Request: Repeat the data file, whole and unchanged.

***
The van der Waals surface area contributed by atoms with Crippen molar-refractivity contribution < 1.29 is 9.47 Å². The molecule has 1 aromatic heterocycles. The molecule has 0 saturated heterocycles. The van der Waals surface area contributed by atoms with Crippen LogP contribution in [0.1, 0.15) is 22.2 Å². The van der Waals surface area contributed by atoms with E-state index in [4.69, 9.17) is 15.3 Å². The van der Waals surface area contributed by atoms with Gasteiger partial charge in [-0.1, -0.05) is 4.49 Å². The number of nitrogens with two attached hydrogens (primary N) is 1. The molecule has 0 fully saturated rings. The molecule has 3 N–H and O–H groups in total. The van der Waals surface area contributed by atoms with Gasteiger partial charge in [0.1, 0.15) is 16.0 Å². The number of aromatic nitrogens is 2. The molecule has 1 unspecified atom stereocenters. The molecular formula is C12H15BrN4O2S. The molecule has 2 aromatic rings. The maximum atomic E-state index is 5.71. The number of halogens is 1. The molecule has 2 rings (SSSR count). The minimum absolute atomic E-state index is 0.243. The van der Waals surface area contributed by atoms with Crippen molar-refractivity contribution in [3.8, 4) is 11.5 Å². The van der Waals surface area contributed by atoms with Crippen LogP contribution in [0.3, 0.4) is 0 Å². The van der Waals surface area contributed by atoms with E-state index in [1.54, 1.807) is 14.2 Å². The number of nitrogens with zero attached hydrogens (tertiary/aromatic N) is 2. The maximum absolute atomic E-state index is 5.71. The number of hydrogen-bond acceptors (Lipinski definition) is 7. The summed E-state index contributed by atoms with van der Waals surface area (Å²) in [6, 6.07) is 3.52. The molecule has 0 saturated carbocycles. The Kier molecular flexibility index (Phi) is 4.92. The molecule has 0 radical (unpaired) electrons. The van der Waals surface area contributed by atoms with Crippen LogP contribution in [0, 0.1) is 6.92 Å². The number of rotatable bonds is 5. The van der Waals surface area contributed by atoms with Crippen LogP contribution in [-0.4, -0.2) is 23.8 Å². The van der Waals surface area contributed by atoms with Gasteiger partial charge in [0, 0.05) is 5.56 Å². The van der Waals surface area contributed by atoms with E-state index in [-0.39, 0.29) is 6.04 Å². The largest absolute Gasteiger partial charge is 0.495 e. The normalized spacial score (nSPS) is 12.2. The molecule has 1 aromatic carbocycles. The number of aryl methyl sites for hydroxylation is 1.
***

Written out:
The van der Waals surface area contributed by atoms with Crippen molar-refractivity contribution < 1.29 is 9.47 Å². The molecule has 1 aromatic heterocycles. The molecule has 0 saturated heterocycles. The van der Waals surface area contributed by atoms with Crippen LogP contribution in [0.1, 0.15) is 22.2 Å². The van der Waals surface area contributed by atoms with E-state index in [4.69, 9.17) is 15.3 Å². The van der Waals surface area contributed by atoms with Gasteiger partial charge in [-0.1, -0.05) is 4.49 Å². The number of nitrogens with two attached hydrogens (primary N) is 1. The molecule has 0 fully saturated rings. The molecule has 3 N–H and O–H groups in total. The van der Waals surface area contributed by atoms with Gasteiger partial charge in [0.1, 0.15) is 16.0 Å². The number of aromatic nitrogens is 2. The molecule has 1 unspecified atom stereocenters. The molecular formula is C12H15BrN4O2S. The molecule has 2 aromatic rings. The maximum atomic E-state index is 5.71. The number of halogens is 1. The molecule has 2 rings (SSSR count). The minimum absolute atomic E-state index is 0.243. The van der Waals surface area contributed by atoms with Crippen molar-refractivity contribution in [3.8, 4) is 11.5 Å². The van der Waals surface area contributed by atoms with Crippen LogP contribution in [0.3, 0.4) is 0 Å². The van der Waals surface area contributed by atoms with E-state index in [1.54, 1.807) is 14.2 Å². The number of nitrogens with zero attached hydrogens (tertiary/aromatic N) is 2. The maximum absolute atomic E-state index is 5.71. The number of hydrogen-bond acceptors (Lipinski definition) is 7. The summed E-state index contributed by atoms with van der Waals surface area (Å²) in [6, 6.07) is 3.52. The molecule has 0 saturated carbocycles. The Kier molecular flexibility index (Phi) is 4.92. The molecule has 0 radical (unpaired) electrons. The van der Waals surface area contributed by atoms with Crippen LogP contribution in [0, 0.1) is 6.92 Å². The number of rotatable bonds is 5. The van der Waals surface area contributed by atoms with Crippen LogP contribution in [-0.4, -0.2) is 23.8 Å². The van der Waals surface area contributed by atoms with Gasteiger partial charge in [0, 0.05) is 5.56 Å². The van der Waals surface area contributed by atoms with E-state index in [-0.39, 0.29) is 6.04 Å². The largest absolute Gasteiger partial charge is 0.495 e. The normalized spacial score (nSPS) is 12.2. The molecule has 1 aromatic carbocycles. The number of aryl methyl sites for hydroxylation is 1.